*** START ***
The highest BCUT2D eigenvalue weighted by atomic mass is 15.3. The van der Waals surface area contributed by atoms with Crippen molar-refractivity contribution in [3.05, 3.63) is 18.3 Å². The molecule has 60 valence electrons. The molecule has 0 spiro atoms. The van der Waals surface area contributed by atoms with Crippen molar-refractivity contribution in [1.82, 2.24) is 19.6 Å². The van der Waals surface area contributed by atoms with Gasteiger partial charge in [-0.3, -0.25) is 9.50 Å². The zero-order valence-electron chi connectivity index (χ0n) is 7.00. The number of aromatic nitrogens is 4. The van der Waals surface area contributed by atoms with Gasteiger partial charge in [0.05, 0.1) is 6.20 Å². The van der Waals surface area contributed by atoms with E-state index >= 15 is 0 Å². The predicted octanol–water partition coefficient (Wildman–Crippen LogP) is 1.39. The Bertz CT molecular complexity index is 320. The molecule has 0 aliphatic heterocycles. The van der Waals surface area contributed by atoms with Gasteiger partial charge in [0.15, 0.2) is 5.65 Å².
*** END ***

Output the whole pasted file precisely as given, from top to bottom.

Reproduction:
The highest BCUT2D eigenvalue weighted by atomic mass is 15.3. The van der Waals surface area contributed by atoms with Crippen molar-refractivity contribution in [3.05, 3.63) is 18.3 Å². The molecule has 60 valence electrons. The molecule has 0 spiro atoms. The van der Waals surface area contributed by atoms with Crippen molar-refractivity contribution in [1.82, 2.24) is 19.6 Å². The van der Waals surface area contributed by atoms with Gasteiger partial charge in [-0.3, -0.25) is 9.50 Å². The zero-order valence-electron chi connectivity index (χ0n) is 7.00. The number of aromatic nitrogens is 4. The van der Waals surface area contributed by atoms with Gasteiger partial charge in [0.05, 0.1) is 6.20 Å². The van der Waals surface area contributed by atoms with E-state index >= 15 is 0 Å². The predicted octanol–water partition coefficient (Wildman–Crippen LogP) is 1.39. The Bertz CT molecular complexity index is 320. The molecule has 0 aliphatic heterocycles. The van der Waals surface area contributed by atoms with Gasteiger partial charge in [0.15, 0.2) is 5.65 Å².